Ford posts Q2 loss as SUV sales slump

UPDATED: 7/20/06 3:00 P.M. DETROIT -- Ford Motor Co., which has been working to slash costs and stem market-share losses, on Thursday posted an unexpected second-quarter loss as sales of large SUVs slumped on higher U.S. gasoline prices and it took charges for employee buyouts.

Ford said it had a net loss of $123 million, compared with a profit of $946 million a year ago. Revenue fell to $41.97 billion in the second quarter, down from $44.55 billion a year earlier as U.S. vehicle sales for Ford fell 7 percent in the quarter.

The No. 2 U.S. automaker cut its third-quarter production target in North America, and CEO Bill Ford said the company will accelerate its turnaround efforts.

Bill Ford said on Thursday that he expects to see signs of turnaround in the automaker's North American vehicle operations in 2007.

"It's important for us to see as we go into '07 us starting to make some progress," Bill Ford said in an interview.

He also said the company was blindsided by the rapid shift in consumer tastes away from large and mid-size sport utility vehicles, and a spike in commodity prices during the second quarter.

Ford's restructuring program already includes closing 14 plants and cutting up to 30,000 factory jobs in North America. The second-quarter net results included one-time costs of $486 million before taxes related to buyouts in North America.

In a conference call following the results, Bill Ford said the company is on track to reduce capacity by 15 percent this year and is committed to achieving profitability in its key North American operations by 2008.

"We remain committed to this goal, we have seen improvement," Bill Ford said on a conference call with analysts. "I am encouraged by what has been going on behind the scenes. But the external factors I have outlined are not going to get any easier, which means we need to go farther and faster."

Said Goldman Sachs analyst Robert Barry: "North America remained the primary culprit contributing to the weakness. Pressures from volume, pricing and (product) mix remain severe, and we do not see much improvement anytime soon."

The results are seen underscoring the pressure on Ford's turnaround. The company, which lost $1.2 billion in the first quarter, cautioned last week that business conditions have become tougher over the past six months.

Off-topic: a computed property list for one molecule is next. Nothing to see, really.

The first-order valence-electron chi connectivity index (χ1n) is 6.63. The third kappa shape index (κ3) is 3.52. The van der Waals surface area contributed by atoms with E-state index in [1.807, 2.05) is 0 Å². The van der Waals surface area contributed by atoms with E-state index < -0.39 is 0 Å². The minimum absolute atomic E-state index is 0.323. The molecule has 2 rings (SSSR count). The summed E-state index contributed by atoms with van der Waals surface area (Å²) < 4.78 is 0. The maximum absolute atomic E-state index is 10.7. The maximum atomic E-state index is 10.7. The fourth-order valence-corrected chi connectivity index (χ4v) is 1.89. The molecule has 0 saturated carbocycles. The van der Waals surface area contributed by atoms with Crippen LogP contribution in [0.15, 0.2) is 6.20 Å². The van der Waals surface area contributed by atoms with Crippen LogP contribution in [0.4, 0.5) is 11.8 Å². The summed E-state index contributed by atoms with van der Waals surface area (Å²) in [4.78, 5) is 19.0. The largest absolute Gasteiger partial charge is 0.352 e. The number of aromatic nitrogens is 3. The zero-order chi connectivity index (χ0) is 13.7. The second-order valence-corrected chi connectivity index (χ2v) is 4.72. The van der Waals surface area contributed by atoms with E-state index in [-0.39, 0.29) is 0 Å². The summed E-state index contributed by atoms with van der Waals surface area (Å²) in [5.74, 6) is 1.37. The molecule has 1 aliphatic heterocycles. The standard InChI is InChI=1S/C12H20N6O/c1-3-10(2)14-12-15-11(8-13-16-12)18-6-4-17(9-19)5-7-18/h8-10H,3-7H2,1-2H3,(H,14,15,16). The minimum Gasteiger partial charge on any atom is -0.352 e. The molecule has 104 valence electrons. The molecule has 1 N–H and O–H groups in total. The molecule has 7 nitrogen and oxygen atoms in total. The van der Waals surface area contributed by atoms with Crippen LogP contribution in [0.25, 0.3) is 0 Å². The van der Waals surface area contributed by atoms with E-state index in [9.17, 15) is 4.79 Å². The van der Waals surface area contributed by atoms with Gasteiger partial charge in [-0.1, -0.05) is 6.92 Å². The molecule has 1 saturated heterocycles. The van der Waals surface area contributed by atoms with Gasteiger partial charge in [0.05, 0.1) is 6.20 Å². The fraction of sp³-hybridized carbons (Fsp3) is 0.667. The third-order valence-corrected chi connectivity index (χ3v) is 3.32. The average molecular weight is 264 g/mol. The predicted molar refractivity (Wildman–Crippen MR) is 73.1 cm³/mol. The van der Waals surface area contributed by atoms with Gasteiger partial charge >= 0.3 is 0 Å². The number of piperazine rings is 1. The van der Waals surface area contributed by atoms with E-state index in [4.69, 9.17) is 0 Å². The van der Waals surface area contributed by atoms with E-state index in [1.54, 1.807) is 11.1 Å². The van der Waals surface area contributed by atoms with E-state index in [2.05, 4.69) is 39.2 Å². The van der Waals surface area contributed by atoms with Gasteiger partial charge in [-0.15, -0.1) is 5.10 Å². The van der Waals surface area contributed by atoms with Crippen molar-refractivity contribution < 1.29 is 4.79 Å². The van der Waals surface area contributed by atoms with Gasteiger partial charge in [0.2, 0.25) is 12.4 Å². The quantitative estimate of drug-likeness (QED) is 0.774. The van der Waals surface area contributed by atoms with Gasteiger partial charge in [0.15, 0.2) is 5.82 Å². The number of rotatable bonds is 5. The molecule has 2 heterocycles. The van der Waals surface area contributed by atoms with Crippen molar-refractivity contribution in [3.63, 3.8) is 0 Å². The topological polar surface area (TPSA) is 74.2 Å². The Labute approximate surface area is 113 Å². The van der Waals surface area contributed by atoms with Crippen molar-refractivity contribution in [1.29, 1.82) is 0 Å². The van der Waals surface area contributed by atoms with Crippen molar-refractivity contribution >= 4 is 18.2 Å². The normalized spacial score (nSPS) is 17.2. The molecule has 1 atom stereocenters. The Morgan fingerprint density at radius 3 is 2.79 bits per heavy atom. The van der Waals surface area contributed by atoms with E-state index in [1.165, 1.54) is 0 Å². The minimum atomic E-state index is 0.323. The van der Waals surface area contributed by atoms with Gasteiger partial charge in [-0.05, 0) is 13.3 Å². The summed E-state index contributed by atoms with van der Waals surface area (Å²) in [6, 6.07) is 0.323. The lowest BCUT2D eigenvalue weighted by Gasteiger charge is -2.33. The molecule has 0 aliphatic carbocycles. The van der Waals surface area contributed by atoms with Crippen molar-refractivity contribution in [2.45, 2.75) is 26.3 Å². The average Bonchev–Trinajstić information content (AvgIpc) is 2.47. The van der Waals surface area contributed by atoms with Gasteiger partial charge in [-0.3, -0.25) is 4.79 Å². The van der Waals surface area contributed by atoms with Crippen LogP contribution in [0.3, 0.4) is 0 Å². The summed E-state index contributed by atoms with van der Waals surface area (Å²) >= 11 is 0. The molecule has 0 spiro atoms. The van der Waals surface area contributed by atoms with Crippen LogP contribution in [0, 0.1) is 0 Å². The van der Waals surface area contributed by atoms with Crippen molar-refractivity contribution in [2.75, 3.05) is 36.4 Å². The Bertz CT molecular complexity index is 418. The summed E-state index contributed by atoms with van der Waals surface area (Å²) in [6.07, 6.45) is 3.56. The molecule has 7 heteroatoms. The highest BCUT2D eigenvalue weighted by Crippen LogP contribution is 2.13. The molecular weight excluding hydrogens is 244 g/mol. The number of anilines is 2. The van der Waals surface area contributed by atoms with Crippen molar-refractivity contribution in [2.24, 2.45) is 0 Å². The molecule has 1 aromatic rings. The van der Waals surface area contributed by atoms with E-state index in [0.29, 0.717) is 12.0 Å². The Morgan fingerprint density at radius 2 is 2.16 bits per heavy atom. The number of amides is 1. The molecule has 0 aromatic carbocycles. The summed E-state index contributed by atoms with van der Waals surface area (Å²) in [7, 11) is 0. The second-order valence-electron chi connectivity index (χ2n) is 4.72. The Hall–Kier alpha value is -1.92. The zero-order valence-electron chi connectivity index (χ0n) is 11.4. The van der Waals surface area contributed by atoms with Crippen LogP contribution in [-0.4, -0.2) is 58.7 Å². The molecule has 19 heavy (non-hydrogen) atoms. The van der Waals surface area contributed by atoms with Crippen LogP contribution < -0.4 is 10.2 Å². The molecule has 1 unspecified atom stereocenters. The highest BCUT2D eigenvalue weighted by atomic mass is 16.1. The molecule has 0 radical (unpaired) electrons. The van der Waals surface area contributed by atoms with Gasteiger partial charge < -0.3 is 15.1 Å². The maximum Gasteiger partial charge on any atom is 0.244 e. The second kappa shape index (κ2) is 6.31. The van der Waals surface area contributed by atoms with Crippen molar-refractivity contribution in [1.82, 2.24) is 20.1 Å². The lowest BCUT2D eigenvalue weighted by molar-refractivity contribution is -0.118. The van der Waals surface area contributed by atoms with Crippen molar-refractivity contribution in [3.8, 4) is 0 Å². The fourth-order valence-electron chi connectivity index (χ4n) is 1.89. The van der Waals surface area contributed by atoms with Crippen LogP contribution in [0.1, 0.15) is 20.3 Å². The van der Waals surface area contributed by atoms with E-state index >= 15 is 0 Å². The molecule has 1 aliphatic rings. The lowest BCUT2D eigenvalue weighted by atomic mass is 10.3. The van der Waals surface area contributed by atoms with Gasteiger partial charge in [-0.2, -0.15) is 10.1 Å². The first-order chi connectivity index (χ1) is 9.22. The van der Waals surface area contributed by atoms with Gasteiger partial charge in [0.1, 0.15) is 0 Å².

To hasten its turnaround and conserve cash, Ford last week halved its dividend and fees paid to board members.

Some analysts had cautioned that Ford's current turnaround efforts, which hinge on job cuts and plant closings, were too slow-moving to have any real effect on financial results until at least 2007.

SLUMP AT FORD CREDIT

Ford has been hit hard by high gasoline prices that have caused consumers to shift from SUVs and large trucks to smaller cars -- an area of relative weakness for Ford.

The decline in sales prompted Ford to cut its third-quarter production target in North America, mostly on the truck side, by 5.6 percent to 670,000 vehicles.

Ford said earnings at its finance arm, which makes loans to its customers, fell 40 percent to $441 million, partly reflecting its own higher borrowing costs.

With Ford's North American auto business struggling, the company has relied on compensating profits from the financing arm. In 2005, profits at Ford Credit exceeded losses in its auto unit and helped the automaker remain profitable.

Ford said the pretax loss in the second quarter for its core automotive operations widened to $808 million, excluding special charges, compared with a loss of $245 million a year earlier

In North America, Ford's largest unit, it had a loss of $797 million, before taxes and excluding special items, compared with a loss of $907 million a year earlier.

Investor confidence in Ford has waned since the automaker rolled out its turnaround plan in January. Ford shares have slid about 17 percent this year, while shares of General Motors have gained 47 percent.

Ford, which has indicated that it could be open to an alliance of the kind that GM is now considering with Renault and Nissan, is valued just over $12 billion, about a fourth of the market capitalization of DaimlerChrysler.

Ford's already battered shares were down 9 cents at $6.25 in midday trade on the New York Stock Exchange. Ford shares remain near a multiyear low of $6.18 hit on June 29, a day after Standard & Poor's cut Ford's credit rating deeper into junk status.

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